Format for Precis (weekly assignments)

There is a difference between a text's facts and the strategy used to present those facts. A "precis" (`pray-see) reflects this difference. It is designed to reflect the structure of a text's argument, not just a set of notes on the text's contents. A precis is one typed page long.

No matter what type, a precis has three sections:

1) A statement about the text's FOCUS. This is the main issue that the text addresses.

**You write a concise statement (1-2 sentences) of that focus.

Likely alternatives:
  • -issues or problems
  • -representative concerns of a group, or its interlocked set of beliefs
  • -institutions/systems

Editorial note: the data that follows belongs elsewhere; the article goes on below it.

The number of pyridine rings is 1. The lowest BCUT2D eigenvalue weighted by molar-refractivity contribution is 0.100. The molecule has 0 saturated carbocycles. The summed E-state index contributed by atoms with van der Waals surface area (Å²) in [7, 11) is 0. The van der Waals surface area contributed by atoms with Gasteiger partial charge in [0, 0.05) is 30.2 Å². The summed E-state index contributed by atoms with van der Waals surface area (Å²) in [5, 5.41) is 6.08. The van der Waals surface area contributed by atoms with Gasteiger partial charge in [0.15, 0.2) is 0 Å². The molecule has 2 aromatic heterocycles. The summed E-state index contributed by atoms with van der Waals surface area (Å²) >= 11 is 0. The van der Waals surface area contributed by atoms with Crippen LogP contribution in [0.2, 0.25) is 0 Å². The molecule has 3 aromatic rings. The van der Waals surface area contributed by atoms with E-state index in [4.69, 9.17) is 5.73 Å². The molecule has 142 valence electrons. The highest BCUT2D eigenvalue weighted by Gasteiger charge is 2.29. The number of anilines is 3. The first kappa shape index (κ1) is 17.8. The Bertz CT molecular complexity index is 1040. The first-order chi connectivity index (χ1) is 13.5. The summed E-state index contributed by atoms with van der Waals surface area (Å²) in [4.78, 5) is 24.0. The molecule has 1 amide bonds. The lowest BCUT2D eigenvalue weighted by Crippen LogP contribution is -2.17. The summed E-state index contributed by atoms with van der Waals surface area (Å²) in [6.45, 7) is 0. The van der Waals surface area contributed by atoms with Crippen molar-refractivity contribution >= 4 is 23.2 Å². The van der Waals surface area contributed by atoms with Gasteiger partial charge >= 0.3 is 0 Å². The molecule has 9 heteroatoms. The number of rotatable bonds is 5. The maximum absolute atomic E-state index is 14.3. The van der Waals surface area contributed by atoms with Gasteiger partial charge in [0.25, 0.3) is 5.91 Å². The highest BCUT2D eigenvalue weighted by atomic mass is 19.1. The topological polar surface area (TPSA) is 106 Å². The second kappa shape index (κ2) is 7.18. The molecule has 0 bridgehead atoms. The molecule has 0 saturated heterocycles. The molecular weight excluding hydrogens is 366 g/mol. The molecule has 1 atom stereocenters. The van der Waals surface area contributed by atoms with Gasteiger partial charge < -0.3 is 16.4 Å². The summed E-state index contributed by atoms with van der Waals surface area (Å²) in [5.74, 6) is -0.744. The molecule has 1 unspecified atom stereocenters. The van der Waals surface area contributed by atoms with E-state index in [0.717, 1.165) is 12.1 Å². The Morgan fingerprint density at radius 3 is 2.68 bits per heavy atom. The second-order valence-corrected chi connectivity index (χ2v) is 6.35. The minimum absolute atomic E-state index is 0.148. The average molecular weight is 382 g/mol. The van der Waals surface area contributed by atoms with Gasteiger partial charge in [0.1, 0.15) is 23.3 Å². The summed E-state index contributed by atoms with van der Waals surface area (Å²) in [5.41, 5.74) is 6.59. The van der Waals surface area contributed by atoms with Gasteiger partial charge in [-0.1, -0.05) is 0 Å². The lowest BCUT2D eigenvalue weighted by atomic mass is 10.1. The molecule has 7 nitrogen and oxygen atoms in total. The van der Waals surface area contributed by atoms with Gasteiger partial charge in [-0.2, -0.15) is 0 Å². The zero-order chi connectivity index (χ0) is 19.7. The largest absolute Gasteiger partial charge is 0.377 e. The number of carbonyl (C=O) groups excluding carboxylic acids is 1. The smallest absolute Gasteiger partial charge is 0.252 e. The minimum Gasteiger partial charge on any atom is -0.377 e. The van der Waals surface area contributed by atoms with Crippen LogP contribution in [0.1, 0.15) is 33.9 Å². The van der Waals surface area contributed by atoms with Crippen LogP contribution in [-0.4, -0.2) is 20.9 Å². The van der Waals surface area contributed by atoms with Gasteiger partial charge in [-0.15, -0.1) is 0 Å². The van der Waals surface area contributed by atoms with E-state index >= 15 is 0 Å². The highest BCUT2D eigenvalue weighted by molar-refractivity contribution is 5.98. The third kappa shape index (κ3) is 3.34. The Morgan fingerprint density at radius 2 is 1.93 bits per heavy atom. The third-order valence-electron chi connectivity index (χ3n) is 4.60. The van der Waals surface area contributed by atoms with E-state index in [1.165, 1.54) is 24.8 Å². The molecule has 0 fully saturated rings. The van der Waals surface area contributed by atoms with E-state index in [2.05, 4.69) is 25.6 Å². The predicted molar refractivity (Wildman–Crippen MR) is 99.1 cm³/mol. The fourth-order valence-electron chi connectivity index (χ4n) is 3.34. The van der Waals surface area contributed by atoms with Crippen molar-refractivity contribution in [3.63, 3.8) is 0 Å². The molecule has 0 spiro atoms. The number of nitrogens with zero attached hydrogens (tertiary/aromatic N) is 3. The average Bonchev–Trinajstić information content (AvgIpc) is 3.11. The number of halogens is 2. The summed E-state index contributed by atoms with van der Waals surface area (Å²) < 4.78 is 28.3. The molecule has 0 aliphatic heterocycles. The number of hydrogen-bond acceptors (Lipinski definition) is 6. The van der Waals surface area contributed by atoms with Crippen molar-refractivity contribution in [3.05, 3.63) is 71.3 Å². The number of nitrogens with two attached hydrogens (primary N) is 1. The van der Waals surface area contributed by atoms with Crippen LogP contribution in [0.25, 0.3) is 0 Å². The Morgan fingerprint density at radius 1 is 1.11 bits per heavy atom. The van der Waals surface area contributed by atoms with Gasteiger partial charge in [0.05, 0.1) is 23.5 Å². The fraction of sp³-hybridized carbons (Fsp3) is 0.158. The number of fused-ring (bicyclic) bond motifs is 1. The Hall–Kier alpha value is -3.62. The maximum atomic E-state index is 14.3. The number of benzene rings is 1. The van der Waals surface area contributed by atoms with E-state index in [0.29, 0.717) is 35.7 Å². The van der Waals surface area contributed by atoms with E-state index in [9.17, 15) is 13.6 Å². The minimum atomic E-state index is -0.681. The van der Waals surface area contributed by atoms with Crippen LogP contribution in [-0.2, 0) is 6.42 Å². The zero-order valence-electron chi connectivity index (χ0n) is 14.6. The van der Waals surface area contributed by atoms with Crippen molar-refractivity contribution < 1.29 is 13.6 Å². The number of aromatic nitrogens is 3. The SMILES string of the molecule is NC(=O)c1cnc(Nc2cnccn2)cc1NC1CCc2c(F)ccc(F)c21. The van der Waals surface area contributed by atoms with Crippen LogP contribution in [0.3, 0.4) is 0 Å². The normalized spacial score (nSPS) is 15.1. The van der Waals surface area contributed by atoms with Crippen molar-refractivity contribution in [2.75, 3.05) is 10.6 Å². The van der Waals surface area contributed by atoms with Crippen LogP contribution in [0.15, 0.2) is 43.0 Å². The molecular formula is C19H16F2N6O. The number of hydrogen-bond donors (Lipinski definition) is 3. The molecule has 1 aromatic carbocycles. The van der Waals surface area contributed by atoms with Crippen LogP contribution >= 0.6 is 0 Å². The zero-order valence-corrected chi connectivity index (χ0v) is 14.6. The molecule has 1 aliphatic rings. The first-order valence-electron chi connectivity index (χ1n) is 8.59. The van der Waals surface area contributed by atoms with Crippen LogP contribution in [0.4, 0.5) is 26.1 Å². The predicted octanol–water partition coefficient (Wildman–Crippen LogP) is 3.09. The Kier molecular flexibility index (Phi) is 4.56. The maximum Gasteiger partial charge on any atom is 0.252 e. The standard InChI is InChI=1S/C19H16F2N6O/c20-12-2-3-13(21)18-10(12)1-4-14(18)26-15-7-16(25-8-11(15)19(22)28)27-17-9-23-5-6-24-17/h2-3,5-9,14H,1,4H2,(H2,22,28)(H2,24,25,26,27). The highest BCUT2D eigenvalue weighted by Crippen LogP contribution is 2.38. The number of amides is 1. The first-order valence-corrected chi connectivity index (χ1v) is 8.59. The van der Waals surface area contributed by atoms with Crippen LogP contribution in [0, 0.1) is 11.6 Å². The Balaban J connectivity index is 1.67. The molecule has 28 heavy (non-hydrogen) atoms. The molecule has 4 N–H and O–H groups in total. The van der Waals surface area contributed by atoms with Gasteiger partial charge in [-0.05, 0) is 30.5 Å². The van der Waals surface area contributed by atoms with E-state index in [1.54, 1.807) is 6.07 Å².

• -events and their characteristics or repercussions

E.G.: "The structure of the mind and how it relates to behavior in the social world."

What not to do: Do not include journalistic commentary, or examples, or evaluations -- just state what the topic is.

2) A statement of LOGIC and GOAL (its Intent), which will introduce a CHART WITH HEADINGS encompassing the text's data in two parallel columns of notes (usually with page references to the reading).

**You write a sentence describing the logic pattern (E.g., "By examining the sources of _________, the author shows the consequences of ____________"; "In order to ____________, the text correlates the ________ and ____________ of social behaviors.")
Typical verbs indicating such logic: compare, contrast, link causally, cause, follow from . . .

**After that, you write two column headings creating classes of information which the author systematically correlates with each other. Under these headings, you typically add three or four examples which fit the content of the text into its form.